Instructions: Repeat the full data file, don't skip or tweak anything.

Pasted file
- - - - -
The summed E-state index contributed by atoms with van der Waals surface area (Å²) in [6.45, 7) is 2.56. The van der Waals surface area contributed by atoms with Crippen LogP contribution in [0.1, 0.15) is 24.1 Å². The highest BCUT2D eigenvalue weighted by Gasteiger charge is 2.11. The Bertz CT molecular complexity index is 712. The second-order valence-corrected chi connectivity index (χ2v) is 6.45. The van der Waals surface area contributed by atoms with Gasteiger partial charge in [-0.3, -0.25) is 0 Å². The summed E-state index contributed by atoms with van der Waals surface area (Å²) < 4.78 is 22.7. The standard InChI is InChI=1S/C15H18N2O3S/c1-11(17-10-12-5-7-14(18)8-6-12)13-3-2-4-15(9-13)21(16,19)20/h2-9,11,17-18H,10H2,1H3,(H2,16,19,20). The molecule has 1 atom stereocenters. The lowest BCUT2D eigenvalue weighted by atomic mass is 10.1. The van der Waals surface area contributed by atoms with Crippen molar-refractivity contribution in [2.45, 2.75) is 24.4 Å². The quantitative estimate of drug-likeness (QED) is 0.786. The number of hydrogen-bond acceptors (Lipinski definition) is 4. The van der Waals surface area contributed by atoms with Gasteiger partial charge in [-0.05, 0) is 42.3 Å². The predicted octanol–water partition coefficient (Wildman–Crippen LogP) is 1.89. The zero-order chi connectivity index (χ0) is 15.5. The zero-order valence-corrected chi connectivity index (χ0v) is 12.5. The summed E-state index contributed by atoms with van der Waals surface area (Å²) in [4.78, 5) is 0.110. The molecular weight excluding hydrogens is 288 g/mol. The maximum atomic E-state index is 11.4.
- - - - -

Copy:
The summed E-state index contributed by atoms with van der Waals surface area (Å²) in [6.45, 7) is 2.56. The van der Waals surface area contributed by atoms with Crippen LogP contribution in [0.1, 0.15) is 24.1 Å². The highest BCUT2D eigenvalue weighted by Gasteiger charge is 2.11. The Bertz CT molecular complexity index is 712. The second-order valence-corrected chi connectivity index (χ2v) is 6.45. The van der Waals surface area contributed by atoms with Gasteiger partial charge in [-0.3, -0.25) is 0 Å². The summed E-state index contributed by atoms with van der Waals surface area (Å²) < 4.78 is 22.7. The standard InChI is InChI=1S/C15H18N2O3S/c1-11(17-10-12-5-7-14(18)8-6-12)13-3-2-4-15(9-13)21(16,19)20/h2-9,11,17-18H,10H2,1H3,(H2,16,19,20). The molecule has 1 atom stereocenters. The lowest BCUT2D eigenvalue weighted by atomic mass is 10.1. The van der Waals surface area contributed by atoms with Crippen molar-refractivity contribution in [2.45, 2.75) is 24.4 Å². The quantitative estimate of drug-likeness (QED) is 0.786. The number of hydrogen-bond acceptors (Lipinski definition) is 4. The van der Waals surface area contributed by atoms with Gasteiger partial charge in [-0.05, 0) is 42.3 Å². The predicted octanol–water partition coefficient (Wildman–Crippen LogP) is 1.89. The zero-order chi connectivity index (χ0) is 15.5. The zero-order valence-corrected chi connectivity index (χ0v) is 12.5. The summed E-state index contributed by atoms with van der Waals surface area (Å²) in [4.78, 5) is 0.110. The molecular weight excluding hydrogens is 288 g/mol. The maximum atomic E-state index is 11.4.